Recent research suggests that CBD can have a sedating effect, increase sleep duration and reduce the frequency of waking for some patients. However further research is needed to better understand this correlation.
A recent randomised, crossover trial on medical cannabis for insomnia looked at the effects of a new cannabinoid formulation that included THC, CBD and a minor cannabinoid known as CBN. The study’s participants reported an improvement in time taken to fall asleep, time spent asleep and feelings of being more refreshed and rested when waking.
Cannabis’s role in sleep isn’t well understood, but there is some evidence to suggest CBD may help if you experience insomnia. THC products may also have some effect on sleep architecture and dreams, but more studies are needed to understand this.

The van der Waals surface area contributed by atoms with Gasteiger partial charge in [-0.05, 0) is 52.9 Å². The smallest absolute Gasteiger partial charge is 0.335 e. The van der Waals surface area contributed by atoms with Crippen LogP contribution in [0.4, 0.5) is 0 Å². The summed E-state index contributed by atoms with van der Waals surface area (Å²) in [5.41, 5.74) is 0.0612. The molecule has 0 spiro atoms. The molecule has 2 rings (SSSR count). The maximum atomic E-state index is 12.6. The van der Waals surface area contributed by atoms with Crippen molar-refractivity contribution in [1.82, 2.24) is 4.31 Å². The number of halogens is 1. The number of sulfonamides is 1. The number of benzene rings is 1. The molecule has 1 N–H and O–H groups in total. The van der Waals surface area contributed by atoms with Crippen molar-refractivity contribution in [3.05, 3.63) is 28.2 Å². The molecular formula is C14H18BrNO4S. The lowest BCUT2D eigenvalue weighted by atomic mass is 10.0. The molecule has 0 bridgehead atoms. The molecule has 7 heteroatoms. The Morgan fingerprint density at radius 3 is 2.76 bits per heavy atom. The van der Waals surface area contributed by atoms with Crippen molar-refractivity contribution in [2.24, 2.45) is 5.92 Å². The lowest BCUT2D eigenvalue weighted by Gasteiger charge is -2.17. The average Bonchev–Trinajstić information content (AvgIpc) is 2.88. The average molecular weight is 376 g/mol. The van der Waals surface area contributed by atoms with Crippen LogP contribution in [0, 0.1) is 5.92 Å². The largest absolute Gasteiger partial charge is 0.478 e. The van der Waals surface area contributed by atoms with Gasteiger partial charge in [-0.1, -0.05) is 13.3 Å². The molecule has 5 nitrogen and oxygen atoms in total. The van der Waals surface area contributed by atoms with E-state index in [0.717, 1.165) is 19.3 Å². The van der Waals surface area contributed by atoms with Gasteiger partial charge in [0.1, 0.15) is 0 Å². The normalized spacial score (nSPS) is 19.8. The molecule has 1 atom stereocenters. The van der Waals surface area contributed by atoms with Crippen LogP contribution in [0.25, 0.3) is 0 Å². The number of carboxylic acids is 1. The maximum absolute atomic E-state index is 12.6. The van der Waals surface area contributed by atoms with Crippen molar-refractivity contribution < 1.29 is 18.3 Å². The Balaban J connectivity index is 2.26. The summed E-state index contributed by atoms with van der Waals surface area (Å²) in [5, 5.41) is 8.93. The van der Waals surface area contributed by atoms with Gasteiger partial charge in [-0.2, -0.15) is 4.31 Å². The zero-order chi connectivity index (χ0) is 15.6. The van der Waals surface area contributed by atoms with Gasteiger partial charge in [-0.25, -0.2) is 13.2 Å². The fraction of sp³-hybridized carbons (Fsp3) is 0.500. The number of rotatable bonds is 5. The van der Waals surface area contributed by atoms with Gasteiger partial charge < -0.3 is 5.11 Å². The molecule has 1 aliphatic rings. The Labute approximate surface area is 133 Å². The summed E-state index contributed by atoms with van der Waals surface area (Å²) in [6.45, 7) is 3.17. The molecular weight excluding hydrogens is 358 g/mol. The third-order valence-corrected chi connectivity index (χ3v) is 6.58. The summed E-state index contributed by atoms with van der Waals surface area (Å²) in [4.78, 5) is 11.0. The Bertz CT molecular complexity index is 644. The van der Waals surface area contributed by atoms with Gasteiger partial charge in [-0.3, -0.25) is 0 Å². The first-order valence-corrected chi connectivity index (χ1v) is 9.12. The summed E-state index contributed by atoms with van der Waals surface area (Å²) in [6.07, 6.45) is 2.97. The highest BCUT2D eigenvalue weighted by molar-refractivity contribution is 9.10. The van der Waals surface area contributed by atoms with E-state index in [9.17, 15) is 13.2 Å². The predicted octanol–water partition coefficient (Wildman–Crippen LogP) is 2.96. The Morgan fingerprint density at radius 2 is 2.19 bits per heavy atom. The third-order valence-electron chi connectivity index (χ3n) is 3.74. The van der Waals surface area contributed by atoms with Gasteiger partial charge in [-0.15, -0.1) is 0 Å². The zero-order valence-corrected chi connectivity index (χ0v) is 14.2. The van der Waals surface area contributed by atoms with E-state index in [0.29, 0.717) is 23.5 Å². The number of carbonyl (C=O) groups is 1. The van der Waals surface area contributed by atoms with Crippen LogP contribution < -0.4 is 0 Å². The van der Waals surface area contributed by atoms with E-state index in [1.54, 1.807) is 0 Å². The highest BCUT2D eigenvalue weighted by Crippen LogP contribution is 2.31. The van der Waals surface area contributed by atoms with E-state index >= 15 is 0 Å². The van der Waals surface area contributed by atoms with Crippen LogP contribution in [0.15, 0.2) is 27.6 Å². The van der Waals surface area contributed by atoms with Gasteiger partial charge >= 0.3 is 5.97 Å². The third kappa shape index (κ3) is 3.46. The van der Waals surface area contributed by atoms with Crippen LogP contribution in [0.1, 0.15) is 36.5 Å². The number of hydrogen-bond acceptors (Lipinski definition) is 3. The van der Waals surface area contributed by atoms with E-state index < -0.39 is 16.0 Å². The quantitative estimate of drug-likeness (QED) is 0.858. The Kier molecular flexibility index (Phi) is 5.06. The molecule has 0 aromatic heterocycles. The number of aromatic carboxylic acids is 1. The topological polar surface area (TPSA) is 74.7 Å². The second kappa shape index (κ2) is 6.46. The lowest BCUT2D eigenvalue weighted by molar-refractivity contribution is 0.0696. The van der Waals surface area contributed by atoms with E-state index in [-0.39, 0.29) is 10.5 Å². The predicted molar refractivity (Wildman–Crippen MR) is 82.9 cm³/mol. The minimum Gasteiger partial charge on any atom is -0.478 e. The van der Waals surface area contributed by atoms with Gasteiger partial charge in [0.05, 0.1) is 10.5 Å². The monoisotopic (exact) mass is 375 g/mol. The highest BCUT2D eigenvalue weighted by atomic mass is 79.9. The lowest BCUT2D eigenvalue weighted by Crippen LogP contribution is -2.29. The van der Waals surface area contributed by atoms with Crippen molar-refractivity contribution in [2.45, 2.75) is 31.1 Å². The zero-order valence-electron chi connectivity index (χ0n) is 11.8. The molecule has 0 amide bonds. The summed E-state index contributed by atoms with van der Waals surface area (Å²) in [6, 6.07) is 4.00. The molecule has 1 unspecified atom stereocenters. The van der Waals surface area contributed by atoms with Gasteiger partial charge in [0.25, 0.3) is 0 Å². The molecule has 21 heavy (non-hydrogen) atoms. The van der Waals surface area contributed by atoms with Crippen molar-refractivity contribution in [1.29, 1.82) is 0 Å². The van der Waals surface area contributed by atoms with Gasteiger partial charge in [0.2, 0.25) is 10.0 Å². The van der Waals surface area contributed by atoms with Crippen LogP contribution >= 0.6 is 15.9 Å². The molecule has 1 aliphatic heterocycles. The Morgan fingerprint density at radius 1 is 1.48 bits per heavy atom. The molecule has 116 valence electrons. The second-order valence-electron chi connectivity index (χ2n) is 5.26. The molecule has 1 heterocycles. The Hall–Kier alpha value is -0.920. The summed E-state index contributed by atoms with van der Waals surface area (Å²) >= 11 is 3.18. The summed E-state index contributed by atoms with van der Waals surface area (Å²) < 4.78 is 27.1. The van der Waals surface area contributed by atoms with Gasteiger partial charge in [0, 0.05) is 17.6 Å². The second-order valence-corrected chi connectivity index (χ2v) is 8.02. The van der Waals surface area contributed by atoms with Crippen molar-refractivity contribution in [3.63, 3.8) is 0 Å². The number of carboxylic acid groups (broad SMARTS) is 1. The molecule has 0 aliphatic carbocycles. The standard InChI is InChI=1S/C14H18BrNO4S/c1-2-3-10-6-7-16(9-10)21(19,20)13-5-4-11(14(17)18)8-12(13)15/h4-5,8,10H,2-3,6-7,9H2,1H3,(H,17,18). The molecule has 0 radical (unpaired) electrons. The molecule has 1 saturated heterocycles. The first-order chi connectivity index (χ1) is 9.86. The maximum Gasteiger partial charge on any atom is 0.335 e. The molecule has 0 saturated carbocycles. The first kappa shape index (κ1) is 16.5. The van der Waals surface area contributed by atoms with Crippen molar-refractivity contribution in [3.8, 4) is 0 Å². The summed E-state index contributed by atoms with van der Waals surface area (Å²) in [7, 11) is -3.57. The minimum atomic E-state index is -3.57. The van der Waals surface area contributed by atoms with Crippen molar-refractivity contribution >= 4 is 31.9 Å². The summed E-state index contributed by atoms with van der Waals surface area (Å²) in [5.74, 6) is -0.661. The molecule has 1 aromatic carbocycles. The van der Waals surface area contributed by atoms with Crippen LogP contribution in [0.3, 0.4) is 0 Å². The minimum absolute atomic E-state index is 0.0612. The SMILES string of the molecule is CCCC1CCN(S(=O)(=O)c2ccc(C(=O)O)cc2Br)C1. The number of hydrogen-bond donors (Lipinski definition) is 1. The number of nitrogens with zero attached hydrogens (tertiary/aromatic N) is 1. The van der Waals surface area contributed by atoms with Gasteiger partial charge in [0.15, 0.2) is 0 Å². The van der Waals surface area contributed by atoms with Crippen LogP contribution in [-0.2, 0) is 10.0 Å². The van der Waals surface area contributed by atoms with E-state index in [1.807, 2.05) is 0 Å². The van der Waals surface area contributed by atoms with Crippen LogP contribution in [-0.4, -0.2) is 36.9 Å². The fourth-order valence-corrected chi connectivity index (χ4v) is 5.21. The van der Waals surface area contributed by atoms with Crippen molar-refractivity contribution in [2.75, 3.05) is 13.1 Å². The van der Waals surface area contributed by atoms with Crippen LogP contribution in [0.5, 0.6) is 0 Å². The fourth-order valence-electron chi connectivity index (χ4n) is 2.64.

Could Medical Cannabis Benefit You?
Medical cannabis may help manage several conditions, such as anxiety, chronic pain and epilepsy. Cannabis’s role in managing conditions such as cancer, inflammation, insomnia and depression is somewhat promising, but needs more research. Whether medical cannabis will benefit you is something to discuss with your doctor.
If your condition has lasted more than three months and traditional treatments haven’t helped, you may want to book a consultation with your local GP or a medical cannabis clinic and discuss alternative treatments.